Fri | Jul 20, 2018

Laws of Eve | Should children give evidence in family proceedings?

Published:Monday | August 1, 2016 | 12:00 AM

In court proceedings, the difficult question sometimes arises as to whether a child should be called to give evidence. Particularly in family proceedings, where the welfare of the child is the primary concern of the court, and there is contradictory evidence from the parents or other witnesses, the court my be inclined to hear from the child. However, it is rare for children to be called.

In the case of W (Children) [2010] UKSC 12, Lady Hale provided useful guidance for judges who are faced with the challenging issue. She accepted that "[t]he near-contemporaneous account, given in response to open-ended questioning, in relaxed and comfortable surroundings, is considered inherently more likely to be reliable than an account elicited by formal questioning in the stressful surroundings of a courtroom months, if not years, after the event."




According to Lady Hale, the court must weigh two considerations: (1) the advantages that it will bring to the determination of the truth and (2) the damage it may do to the welfare of this or any other child.

At paragraph 27, Lady Hale said:

"It does not assume that the most reliable account of any incident is one made from recollection months or years later in the stressful conditions of a courtroom. Nor does it assume that an 'Old Bailey style' cross examination is the best way of testing that evidence ... . A family court would have to be astute both to protect the child from the harmful and destructive effects of questioning and also to evaluate the answers in the light of the child's stage of development."

At paragraph 28, she went on to say:

"The important thing is that the questions which challenge the child's account are fairly put to the child so that she can answer them, not that counsel should be able to question her directly. One possibility is an early videoed cross examination ... Another is cross examination via video link. But another is putting the required questions to her through an intermediary. This could be the court itself."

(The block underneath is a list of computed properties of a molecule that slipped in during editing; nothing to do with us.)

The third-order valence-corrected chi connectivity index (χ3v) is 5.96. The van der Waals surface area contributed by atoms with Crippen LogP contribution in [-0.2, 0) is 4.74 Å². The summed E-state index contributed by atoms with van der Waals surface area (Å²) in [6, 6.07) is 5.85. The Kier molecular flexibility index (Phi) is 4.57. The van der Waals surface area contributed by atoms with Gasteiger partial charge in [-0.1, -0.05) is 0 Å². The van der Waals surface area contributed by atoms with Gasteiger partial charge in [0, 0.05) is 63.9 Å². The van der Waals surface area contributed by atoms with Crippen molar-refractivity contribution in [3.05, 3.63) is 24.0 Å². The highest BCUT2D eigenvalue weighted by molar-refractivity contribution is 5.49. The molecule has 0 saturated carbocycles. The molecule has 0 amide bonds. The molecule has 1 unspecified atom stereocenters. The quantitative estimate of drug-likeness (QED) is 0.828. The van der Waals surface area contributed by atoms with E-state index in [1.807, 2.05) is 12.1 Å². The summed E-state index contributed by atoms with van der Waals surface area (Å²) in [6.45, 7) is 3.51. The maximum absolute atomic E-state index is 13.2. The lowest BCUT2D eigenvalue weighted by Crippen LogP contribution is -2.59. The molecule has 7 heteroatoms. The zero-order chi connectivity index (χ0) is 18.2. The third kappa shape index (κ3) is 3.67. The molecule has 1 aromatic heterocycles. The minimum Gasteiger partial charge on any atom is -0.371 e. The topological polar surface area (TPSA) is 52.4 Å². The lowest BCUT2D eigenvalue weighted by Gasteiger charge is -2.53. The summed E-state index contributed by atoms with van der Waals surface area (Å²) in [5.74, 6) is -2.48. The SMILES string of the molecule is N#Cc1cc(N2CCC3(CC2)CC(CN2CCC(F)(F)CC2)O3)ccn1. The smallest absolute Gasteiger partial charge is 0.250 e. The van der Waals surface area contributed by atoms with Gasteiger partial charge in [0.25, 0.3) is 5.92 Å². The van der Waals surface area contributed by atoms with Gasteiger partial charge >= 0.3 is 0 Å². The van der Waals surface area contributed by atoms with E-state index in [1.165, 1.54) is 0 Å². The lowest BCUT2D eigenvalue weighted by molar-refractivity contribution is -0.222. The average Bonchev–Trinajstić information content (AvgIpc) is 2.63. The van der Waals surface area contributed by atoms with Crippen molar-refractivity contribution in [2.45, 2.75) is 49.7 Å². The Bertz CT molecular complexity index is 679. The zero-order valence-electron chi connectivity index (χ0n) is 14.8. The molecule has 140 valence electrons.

Even in the face of such guidance from the court, in jurisdictions such as Western Australia, attorneys are required to adhere to the following guidelines:

(a) Counsel should address the child by the name that they prefer. This is usually their first name;

(b) Questions should be short and simple;

(c) The witness should be given adequate time to answer the question;

(d) An answer should not be interrupted;

(e) The tone of questions should not be intimidating, annoying, insulting or sarcastic;

(f) Legalese should be avoided and vocabulary should be age appropriate;

(g) A young child should not be accused of lying - 'incorrect' or 'wrong' are preferable;

(h) Counsel should avoid repetition or mixing subjects;

(i) In cases where the witness is clearly incapable of answering the questions, counsel should consider varying the approach or abandoning the cross examination.

Ultimately, the ends need to justify the means. That is to say, children should not be required to give evidence in family proceedings unless the two considerations are satisfied; and care should be taken to avoid having a reluctant child testify in court.

• Sherry Ann McGregor is a partner and mediator in the firm of Nunes Scholefield DeLeon & Co. Please send questions and comments to or